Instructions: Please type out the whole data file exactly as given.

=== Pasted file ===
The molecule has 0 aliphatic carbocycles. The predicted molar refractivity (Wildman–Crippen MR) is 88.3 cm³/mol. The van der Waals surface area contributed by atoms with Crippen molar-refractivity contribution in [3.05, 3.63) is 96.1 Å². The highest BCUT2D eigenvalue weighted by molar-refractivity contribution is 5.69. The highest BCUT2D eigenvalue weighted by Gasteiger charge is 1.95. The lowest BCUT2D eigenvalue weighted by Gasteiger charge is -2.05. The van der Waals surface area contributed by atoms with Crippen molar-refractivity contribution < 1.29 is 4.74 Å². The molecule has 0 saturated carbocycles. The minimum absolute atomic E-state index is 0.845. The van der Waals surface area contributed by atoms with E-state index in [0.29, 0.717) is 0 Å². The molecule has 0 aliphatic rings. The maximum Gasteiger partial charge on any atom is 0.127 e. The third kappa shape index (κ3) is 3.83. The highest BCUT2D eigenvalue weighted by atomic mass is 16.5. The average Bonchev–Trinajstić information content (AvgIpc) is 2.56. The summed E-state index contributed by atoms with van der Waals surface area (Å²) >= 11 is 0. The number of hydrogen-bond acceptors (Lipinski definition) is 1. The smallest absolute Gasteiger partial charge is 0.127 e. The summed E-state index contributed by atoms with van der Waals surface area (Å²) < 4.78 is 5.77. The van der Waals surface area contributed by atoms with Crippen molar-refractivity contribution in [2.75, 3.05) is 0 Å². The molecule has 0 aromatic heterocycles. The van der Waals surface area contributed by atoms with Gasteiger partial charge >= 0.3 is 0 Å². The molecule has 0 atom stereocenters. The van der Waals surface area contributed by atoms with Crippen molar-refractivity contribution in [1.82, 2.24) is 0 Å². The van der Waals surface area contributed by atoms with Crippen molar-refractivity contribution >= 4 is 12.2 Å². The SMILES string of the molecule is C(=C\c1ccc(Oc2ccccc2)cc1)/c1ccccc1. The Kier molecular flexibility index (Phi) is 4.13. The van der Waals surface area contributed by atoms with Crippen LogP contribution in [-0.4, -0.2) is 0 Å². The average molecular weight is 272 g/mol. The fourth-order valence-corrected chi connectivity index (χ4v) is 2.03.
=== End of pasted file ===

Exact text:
The molecule has 0 aliphatic carbocycles. The predicted molar refractivity (Wildman–Crippen MR) is 88.3 cm³/mol. The van der Waals surface area contributed by atoms with Crippen molar-refractivity contribution in [3.05, 3.63) is 96.1 Å². The highest BCUT2D eigenvalue weighted by molar-refractivity contribution is 5.69. The highest BCUT2D eigenvalue weighted by Gasteiger charge is 1.95. The lowest BCUT2D eigenvalue weighted by Gasteiger charge is -2.05. The van der Waals surface area contributed by atoms with Crippen molar-refractivity contribution < 1.29 is 4.74 Å². The molecule has 0 saturated carbocycles. The minimum absolute atomic E-state index is 0.845. The van der Waals surface area contributed by atoms with E-state index in [0.29, 0.717) is 0 Å². The molecule has 0 aliphatic rings. The maximum Gasteiger partial charge on any atom is 0.127 e. The third kappa shape index (κ3) is 3.83. The highest BCUT2D eigenvalue weighted by atomic mass is 16.5. The average Bonchev–Trinajstić information content (AvgIpc) is 2.56. The summed E-state index contributed by atoms with van der Waals surface area (Å²) >= 11 is 0. The number of hydrogen-bond acceptors (Lipinski definition) is 1. The smallest absolute Gasteiger partial charge is 0.127 e. The summed E-state index contributed by atoms with van der Waals surface area (Å²) < 4.78 is 5.77. The van der Waals surface area contributed by atoms with Crippen molar-refractivity contribution in [2.75, 3.05) is 0 Å². The molecule has 0 aromatic heterocycles. The van der Waals surface area contributed by atoms with Gasteiger partial charge >= 0.3 is 0 Å². The molecule has 0 atom stereocenters. The van der Waals surface area contributed by atoms with Crippen molar-refractivity contribution in [1.82, 2.24) is 0 Å². The van der Waals surface area contributed by atoms with Crippen molar-refractivity contribution >= 4 is 12.2 Å². The SMILES string of the molecule is C(=C\c1ccc(Oc2ccccc2)cc1)/c1ccccc1. The Kier molecular flexibility index (Phi) is 4.13. The van der Waals surface area contributed by atoms with Crippen LogP contribution in [-0.4, -0.2) is 0 Å². The average molecular weight is 272 g/mol. The fourth-order valence-corrected chi connectivity index (χ4v) is 2.03.